Sagging economic reports from emerging market countries like China (NYSEA:GXC) are triggering government stimulus. And proponents of economic decoupling never looked so wrong.
In a surprise move, China’s central bank reduced its benchmark interest rates by 0.25%. Rates for 12-month loans fell to 6.31% while deposit rates dropped to 3.25%. If the growth outlook in emerging markets is so rosy as analysts forecast, why the stimulus?
Here’s reality: The very emerging markets that were supposed to lead developed markets (NYSE:EFA) out of recession and to the Promised Land are now themselves mired in mud.
China is battling sluggish economic growth and a housing bubble that its leaders deny exists.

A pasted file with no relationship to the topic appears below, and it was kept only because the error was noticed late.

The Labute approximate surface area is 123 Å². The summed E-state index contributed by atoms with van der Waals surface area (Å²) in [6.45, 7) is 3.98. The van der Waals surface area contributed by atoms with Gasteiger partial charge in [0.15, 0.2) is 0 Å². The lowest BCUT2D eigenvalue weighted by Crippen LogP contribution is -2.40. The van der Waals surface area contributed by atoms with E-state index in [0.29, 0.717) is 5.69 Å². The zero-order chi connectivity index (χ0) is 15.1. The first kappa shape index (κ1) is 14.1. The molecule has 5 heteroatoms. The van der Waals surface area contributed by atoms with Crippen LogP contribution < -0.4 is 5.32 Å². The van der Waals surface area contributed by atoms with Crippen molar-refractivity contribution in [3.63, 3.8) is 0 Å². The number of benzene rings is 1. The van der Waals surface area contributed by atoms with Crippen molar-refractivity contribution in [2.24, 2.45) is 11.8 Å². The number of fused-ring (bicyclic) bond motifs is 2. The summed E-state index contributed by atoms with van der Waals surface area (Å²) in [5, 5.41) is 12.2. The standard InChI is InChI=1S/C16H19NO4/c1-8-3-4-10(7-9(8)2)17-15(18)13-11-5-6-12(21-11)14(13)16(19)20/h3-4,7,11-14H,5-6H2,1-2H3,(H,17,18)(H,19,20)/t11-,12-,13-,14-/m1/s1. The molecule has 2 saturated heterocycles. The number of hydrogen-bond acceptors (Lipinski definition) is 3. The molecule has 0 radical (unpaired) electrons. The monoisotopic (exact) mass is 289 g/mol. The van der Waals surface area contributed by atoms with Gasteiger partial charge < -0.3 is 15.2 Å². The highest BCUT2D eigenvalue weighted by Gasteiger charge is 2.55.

Over the past 11 years, the investment in residential housing as a percentage of China’s GDP has tripled. That puts China right on par with a similar peak to the U.S. housing bust.
Reserve ratio requirements for Chinese banks have been slashed three times since November 2011. A Chinese banking crisis would make Europe’s (NYSE:EZU) situation look like a cakewalk.
Large cap Chinese stocks (NYSE:FXI) are down 21% while Chinese real estate stocks (NYSE:TAO) are off by almost 10% over the past one year.
BRIC stocks (NYSE:BIK), which include stocks from Brazil, Russia, and India, among China have lost 14.45% over the past three months.
The academics who promote the false idea of economic decoupling live in a fairyland world.
What can we expect from China going forward? More lackluster growth and more rate cuts. Bank on it.
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